7. 2009 IEEE Symposium Series on Computational Intelligence, Nashville, Tennessee, USA,09/03/30-04/02
      8. 7th Annual Bio-IT World Conference & Expo, 09/04/27-29, Boston, MA
      9. 2nd Chaotic Modeling and Simulation International Conference (CHAOS2009), Chania, Crete, Greece, 09/06/01-05
      10. 2009 Intl Conf of the System Dynamics Society, Albuquerque, New Mexico, 09/07/26-30
      11. 5th Intl Conf on Fractals and Dynamic Systems in Geoscience, Townsville, Australia, 09/08/13-14


    4. Other Announcements Bookmark and Share

      1. A short notice from Dean LeBaron

        Dear ComDig Readers,

        Our editor, Dr. Gottfried Mayer, is affectionately esteemed by many of you -- as readers, you know he devotes himself unselfishly to widening our knowledge of complexity science. He was recently diagnosed with advanced colon cancer and given a timetable of a very few years. Knowing Gottfried, you can imagine that, in addition to the customary processes of chemotherapy, he would explore other frontier therapies, especially those arising out of interdisciplinary applications of complexity. These are expensive ... if he can find them.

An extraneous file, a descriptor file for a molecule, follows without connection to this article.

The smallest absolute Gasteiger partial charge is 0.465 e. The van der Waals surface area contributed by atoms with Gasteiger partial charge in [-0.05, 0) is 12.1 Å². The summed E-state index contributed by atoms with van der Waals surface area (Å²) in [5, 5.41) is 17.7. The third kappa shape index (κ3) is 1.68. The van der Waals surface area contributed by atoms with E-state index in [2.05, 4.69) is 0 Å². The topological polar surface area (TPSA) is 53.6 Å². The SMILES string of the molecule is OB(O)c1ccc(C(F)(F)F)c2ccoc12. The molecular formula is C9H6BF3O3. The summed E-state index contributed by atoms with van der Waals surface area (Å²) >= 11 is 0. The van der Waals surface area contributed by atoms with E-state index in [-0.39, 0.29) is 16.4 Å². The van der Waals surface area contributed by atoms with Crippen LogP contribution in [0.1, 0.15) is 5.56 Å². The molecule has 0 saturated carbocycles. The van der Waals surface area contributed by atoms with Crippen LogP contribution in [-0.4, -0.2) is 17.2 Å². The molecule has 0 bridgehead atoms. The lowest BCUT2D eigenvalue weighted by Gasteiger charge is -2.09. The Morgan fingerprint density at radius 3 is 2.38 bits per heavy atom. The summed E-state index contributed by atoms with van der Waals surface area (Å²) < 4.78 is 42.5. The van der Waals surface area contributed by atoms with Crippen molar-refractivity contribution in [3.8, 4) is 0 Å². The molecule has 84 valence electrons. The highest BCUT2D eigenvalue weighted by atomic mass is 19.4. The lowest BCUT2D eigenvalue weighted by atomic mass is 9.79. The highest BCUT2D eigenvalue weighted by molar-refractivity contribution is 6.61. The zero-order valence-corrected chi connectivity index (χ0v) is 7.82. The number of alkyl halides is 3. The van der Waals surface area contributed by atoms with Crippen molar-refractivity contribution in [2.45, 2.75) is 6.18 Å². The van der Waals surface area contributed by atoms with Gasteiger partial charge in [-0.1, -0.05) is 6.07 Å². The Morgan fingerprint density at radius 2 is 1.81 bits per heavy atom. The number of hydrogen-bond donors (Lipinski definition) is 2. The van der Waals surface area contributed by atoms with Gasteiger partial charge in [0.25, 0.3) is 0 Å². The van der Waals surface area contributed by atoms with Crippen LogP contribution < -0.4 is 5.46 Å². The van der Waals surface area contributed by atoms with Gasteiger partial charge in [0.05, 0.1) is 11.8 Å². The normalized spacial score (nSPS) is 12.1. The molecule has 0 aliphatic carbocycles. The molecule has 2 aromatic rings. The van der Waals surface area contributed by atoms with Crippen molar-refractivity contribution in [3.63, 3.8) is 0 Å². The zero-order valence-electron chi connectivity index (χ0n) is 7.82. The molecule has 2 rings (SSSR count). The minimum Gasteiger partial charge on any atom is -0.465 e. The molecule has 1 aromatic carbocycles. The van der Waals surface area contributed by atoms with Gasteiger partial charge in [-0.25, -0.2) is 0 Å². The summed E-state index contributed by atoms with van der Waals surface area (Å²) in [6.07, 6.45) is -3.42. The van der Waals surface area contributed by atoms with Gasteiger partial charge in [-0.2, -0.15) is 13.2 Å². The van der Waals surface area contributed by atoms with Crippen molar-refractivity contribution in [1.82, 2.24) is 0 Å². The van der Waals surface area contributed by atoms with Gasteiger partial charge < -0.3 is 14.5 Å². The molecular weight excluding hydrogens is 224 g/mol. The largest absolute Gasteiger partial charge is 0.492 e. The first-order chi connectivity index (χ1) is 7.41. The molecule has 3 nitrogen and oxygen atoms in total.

Many of you have sent your good wishes and indicated your desire to assist. With Gottfried's permission, I am posting this note with information, below, about how to send contributions to him. Please indicate the source since Gottfried will want to express his warm gratitude.

        I know that Gottfried, the good scientist that he is, will explain from time to time what he is doing and what the results are ... and we will follow his progress with great interest and hope.

        Dean LeBaron
        Publisher, Complexity Digest

        Bank Information:

        If your contribution is made by check:
        Please mail the check, payable to "Gottfried Mayer", to:
        Manufacturers & Traders Trust
        2080 Western Avenue
        20 Mall
        Guilderland, NY 12084 USA
        (on the back of the check, please write: "For Deposit Only: Account # 983 338 3814")

        If your contribution is made by wire:
        Manufacturers & Traders Trust
        2080 Western Avenue
        20 Mall

        Guilderland, NY 12084 USA
        SWIFT Code# MANTUS33
        UID: 209 791
        ABA routing # 022 00 00 46 [for US wire transfers]
        Account # 983 338 3814
        Ref. Gottfried Mayer